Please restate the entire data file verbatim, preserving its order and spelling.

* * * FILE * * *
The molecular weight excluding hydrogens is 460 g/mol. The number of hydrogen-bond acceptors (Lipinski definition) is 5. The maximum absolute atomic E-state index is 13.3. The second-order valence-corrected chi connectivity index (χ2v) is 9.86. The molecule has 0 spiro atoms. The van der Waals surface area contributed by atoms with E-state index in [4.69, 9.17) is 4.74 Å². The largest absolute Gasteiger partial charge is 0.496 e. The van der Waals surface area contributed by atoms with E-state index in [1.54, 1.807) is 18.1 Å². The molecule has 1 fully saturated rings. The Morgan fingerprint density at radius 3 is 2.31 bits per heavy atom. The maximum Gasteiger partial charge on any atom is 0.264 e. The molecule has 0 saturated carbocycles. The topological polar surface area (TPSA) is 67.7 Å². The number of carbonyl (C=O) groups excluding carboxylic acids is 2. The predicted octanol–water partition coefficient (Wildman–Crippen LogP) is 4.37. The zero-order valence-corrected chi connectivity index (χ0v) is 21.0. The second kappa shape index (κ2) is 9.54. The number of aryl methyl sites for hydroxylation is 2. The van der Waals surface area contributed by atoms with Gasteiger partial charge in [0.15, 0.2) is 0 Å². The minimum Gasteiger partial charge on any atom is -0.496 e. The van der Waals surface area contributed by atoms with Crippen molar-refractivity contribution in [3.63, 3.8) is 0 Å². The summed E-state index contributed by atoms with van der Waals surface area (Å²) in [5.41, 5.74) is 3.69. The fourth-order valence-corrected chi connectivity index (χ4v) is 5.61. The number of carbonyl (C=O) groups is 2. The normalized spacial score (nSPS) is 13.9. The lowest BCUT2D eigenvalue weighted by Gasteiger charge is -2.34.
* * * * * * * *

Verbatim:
The molecular weight excluding hydrogens is 460 g/mol. The number of hydrogen-bond acceptors (Lipinski definition) is 5. The maximum absolute atomic E-state index is 13.3. The second-order valence-corrected chi connectivity index (χ2v) is 9.86. The molecule has 0 spiro atoms. The van der Waals surface area contributed by atoms with E-state index in [4.69, 9.17) is 4.74 Å². The largest absolute Gasteiger partial charge is 0.496 e. The van der Waals surface area contributed by atoms with E-state index in [1.54, 1.807) is 18.1 Å². The molecule has 1 fully saturated rings. The Morgan fingerprint density at radius 3 is 2.31 bits per heavy atom. The maximum Gasteiger partial charge on any atom is 0.264 e. The molecule has 0 saturated carbocycles. The topological polar surface area (TPSA) is 67.7 Å². The number of carbonyl (C=O) groups excluding carboxylic acids is 2. The predicted octanol–water partition coefficient (Wildman–Crippen LogP) is 4.37. The zero-order valence-corrected chi connectivity index (χ0v) is 21.0. The second kappa shape index (κ2) is 9.54. The number of aryl methyl sites for hydroxylation is 2. The van der Waals surface area contributed by atoms with Gasteiger partial charge in [0.15, 0.2) is 0 Å². The minimum Gasteiger partial charge on any atom is -0.496 e. The van der Waals surface area contributed by atoms with Crippen molar-refractivity contribution in [3.63, 3.8) is 0 Å². The summed E-state index contributed by atoms with van der Waals surface area (Å²) in [5.41, 5.74) is 3.69. The fourth-order valence-corrected chi connectivity index (χ4v) is 5.61. The number of carbonyl (C=O) groups is 2. The normalized spacial score (nSPS) is 13.9. The lowest BCUT2D eigenvalue weighted by Gasteiger charge is -2.34.